The basics - Addison's disease

Primary hypoadrenalism is a rare condition that can precipitate life-threatening crises, says Dr Mona Kular.

Addison's disease can cause calcification of the adrenal glands
Addison's disease can cause calcification of the adrenal glands

Addison's disease, or primary hypoadrenalism, is an uncommon condition characterised by a deficiency of glucocorticoid and mineralocorticoid steroid hormones usually produced by the adrenal glands. The condition often presents between the ages of 30 and 50, and it tends to affect women more than men.

More than 90 per cent of cases are due to autoimmune disease, and there is often an association with other autoimmune conditions. TB of the adrenal gland is a rare cause, occurring in less than 10 per cent of cases.

Surgical removal of the adrenal glands also inevitably results in Addison's disease.

1. Signs and symptoms
Diagnosis of the condition can be difficult because initial symptoms are nonspecific and their onset is insidious.

Symptoms may include weight loss, loss of appetite, lethargy, weakness and depression. GI symptoms can occur such as nausea, vomiting, diarrhoea, constipation and abdominal pain. Confusion, amenorrhoea, myalgia and feeling faint on standing are all additional symptoms that may be reported.

The two most common signs are areas of pigmentation and postural hypotension. Increased pigmentation is found in more than 90 per cent of cases and is of particular significance if it occurs in a recent scar, but it can also be found on the buccal mucosa, in the palmar creases of the hands, over the flexor surfaces of joints and on the face.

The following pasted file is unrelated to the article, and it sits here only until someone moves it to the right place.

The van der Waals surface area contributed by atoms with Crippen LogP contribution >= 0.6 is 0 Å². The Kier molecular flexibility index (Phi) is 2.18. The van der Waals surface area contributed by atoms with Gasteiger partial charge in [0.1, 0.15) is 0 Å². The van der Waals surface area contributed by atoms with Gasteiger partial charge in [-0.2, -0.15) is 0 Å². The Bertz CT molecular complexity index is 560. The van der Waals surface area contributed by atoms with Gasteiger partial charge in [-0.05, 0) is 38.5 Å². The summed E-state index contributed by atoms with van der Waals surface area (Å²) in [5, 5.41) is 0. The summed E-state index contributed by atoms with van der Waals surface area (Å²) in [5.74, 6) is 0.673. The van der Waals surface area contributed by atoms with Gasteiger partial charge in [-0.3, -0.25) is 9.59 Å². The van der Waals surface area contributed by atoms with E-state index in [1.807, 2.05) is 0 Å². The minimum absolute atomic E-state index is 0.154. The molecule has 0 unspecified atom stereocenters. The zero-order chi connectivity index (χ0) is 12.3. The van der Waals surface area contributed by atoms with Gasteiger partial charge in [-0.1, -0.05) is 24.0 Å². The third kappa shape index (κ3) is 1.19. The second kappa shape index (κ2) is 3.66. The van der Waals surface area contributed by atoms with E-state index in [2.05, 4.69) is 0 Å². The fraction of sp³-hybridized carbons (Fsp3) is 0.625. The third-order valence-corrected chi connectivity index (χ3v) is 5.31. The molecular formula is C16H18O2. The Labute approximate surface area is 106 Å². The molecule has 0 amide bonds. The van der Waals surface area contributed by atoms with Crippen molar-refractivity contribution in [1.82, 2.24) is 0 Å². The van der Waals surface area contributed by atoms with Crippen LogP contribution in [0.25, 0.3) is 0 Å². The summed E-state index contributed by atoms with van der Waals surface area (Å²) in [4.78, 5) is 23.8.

Postural hypotension is present in up to 90 per cent of cases. Other signs may include weight loss, dehydration, loss of body hair and general wasting. Vitiligo and goitre may indicate the presence of other autoimmune disease processes.

2. Investigation and diagnosis
Routine testing of U&Es may occasionally be normal, but more usually reveals hyponatraemia, hyperkalaemia and raised urea. Hypercalcaemia and anaemia are also sometimes present.

More specific tests (the long and short adrenocorticotropic hormone (ACTH) or synacthen tests) are designed to demonstrate a lack of response by the adrenal glands when appropriately stimulated.

The short test is used to exclude primary adrenal failure and involves measuring plasma cortisol at the time of an injection of ACTH and then after 30 minutes. A normal test result would show a rise in cortisol of >330nmol/L or a cortisol level of >600nmol/L at 30 minutes.

If there is an absent or reduced response, the long version of the test is usually performed to exclude adrenal suppression.

This longer test involves measuring plasma cortisol at various intervals over a 24-hour period. In this situation a normal result would show a rise in cortisol of >550nmol/L and a maximum level of 1,000nmol/L.

In an emergency situation, treatment should be administered to any patient who clinically requires it, without waiting for recourse to specific investigations.